"Well," his father began, slipping into a routine he had worked out and petrified over the years, "he looked about like he does in the vidscreen. Smaller, though."

"Why was he here?" Mike demanded avidly, although he knew every detail. The President was his hero, the man he most admired in all the world. "Why'd he come all the way out here to our town?"

"He was on a tour." Bitterness crept into his father's voice. "He happened to be passing through."

"What kind of a tour?"

"Visiting towns all over the country." The harshness increased. "Seeing how we were getting along. Seeing if we had bought enough NATS and bomb shelters and plague shots and gas masks and radar networks to repel attack. The General Electronics Corporation was just beginning to put up its big showrooms and displays -- everything bright and glittering and expensive. The first defense equipment available for home purchase." His lips twisted. "All on easy-payment plans. Ads, posters, searchlights, free gardenias and dishes for the ladies."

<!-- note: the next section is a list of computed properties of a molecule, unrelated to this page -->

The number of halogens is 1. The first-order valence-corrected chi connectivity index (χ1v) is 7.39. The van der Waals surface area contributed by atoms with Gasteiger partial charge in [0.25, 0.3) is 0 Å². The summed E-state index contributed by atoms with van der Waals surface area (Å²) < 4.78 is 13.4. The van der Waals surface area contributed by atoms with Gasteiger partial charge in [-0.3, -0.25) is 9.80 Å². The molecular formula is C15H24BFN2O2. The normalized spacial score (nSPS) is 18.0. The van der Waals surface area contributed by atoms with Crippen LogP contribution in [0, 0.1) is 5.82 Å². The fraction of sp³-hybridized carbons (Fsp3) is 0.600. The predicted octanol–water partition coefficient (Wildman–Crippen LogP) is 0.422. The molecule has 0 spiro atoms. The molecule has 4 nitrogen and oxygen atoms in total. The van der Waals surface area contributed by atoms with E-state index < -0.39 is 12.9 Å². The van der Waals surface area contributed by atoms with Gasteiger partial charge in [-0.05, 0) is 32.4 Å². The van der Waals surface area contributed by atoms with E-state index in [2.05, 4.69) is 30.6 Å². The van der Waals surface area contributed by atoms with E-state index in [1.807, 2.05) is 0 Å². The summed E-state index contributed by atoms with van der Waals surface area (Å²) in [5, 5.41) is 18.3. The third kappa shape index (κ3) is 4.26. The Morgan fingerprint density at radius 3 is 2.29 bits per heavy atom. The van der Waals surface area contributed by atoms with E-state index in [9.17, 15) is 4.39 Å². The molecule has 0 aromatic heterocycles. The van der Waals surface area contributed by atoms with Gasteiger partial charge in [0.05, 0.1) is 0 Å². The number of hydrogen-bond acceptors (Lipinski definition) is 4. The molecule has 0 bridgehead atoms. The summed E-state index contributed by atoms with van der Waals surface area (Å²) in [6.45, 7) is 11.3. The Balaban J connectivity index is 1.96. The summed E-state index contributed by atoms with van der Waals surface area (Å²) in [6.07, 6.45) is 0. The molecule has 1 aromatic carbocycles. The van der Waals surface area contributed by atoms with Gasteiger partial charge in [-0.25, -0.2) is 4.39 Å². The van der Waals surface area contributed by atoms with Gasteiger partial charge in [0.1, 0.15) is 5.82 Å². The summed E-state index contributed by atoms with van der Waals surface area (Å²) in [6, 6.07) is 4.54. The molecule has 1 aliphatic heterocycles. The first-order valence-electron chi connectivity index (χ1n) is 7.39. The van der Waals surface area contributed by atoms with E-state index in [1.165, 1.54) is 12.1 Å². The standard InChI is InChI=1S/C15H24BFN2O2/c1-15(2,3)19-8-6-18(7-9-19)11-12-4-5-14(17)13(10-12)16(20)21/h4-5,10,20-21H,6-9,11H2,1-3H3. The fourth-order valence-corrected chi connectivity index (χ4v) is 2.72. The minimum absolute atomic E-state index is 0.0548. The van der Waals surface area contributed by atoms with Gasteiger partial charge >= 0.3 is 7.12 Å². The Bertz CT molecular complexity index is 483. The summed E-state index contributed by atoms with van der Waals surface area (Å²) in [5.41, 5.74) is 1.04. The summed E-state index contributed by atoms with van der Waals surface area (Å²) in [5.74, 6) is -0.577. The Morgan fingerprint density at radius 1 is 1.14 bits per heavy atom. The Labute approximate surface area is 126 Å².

Mike Foster's breath panted in his throat. "That was the day we got our Preparedness Flag," he said hungrily. "That was the day he came to give us our flag. And they ran it up on the flagpole in the middle of the town, and everybody was there yelling and cheering."

"You remember that?"

"I -- think so. I remember people and sounds. And it was hot. It was June, wasn't it?"

"June 10,1965. Quite an occasion. Not many towns had the big green flag, then. People were still buying cars and TV sets. They hadn't discovered those days were over. TV sets and cars are good for something -- you can only manufacture and sell so many of them."

"He gave you the flag, didn't he?"